Whether you know it or not, you’ve already seen an international-style home. These buildings look impressively modern, but their concept has stood the test of time. We have admired the power of International Architecture for four decades.
With this in mind, we decided to take a thorough look at what makes these structures so unique. Read on to learn more about the history of this architectural movement, as well as for an explanation of some of the defining features of the buildings. By the end of this article, you will know for sure whether you are a fan of the international style or not.
History of the International Style House
Like most architectural styles, houses in the international style can be considered a rejection of the trends of its time. During the 1920s and 1930s in Europe, the focus was on eclectic buildings that housed a mix of decorative elements from different architectural periods. Architects of the time began to look for ways to create less decorative and more utilitarian designs.
As luck would have it, at the same time, the industrial revolution brought a huge number of new building materials, such as mass production iron and steel. With these materials, architects such as Ludwig Mies Van der Rohe and J. J. P. Oud were able to create structures whose shape and aesthetics were determined by the desire to push the boundaries of architecture rather than decoration.
With the advent of World War II, the international style came to the United States with its architects, who hoped to escape persecution. There it remained the dominant architectural style until the 1970s when architects began to be frustrated by the” square ” appearance of the international style.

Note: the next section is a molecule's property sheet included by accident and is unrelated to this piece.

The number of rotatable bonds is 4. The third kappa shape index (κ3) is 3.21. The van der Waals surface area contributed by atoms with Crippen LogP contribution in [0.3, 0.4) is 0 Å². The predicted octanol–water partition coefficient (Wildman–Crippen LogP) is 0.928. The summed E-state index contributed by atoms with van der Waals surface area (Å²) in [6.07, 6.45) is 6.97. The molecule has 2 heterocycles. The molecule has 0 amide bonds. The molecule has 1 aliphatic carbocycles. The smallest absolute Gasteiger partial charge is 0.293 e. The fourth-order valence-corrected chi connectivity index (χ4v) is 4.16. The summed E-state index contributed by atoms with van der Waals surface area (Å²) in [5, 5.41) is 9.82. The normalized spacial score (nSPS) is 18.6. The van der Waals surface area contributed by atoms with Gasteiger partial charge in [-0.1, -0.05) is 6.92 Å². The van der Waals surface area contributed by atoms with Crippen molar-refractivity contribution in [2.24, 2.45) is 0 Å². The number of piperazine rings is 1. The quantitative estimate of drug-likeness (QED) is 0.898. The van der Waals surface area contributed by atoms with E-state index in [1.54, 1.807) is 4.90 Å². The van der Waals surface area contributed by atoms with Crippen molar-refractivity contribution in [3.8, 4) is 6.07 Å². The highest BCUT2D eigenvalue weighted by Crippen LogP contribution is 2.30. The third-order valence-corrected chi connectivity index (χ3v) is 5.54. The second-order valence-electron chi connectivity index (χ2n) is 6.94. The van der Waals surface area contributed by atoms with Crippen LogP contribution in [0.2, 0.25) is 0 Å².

What makes the international style so unique?
The difference between the international style house and many other types of architecture that we will talk about in our series “what classifies a house style” is that only a small percentage of these buildings are residential houses. In general, these buildings are used for commercial purposes. If we had to think of a type of building synonymous with international-style architecture, it would be the American skyscraper.
With this in mind, some famous international-style buildings include:
The World Trade Center (New York, New York)
The Museum of Modern Art (New York, New York)
Willis Tower (Chicago, IL)
Villa Savoye (Poissy, France)
The Design Museum (London, England)
Glaspaleis (Heerlen, The Netherlands)
Defining the features of international style houses
Because international-style houses are so uniform in their design, it is especially crucial to examine the defining features that connect them. With these houses, there is little decoration to speak of, so most similarities go by their shape. Below is a list of identification features:
Utilitarian materials such as concrete, steel and glass
Smooth and non-textured surfaces
A” weightless ” quality, as if the pieces are floating
One or more stories
Open floor plans
Continuation of utilitarian materials (for example, concrete floors)
Large bay windows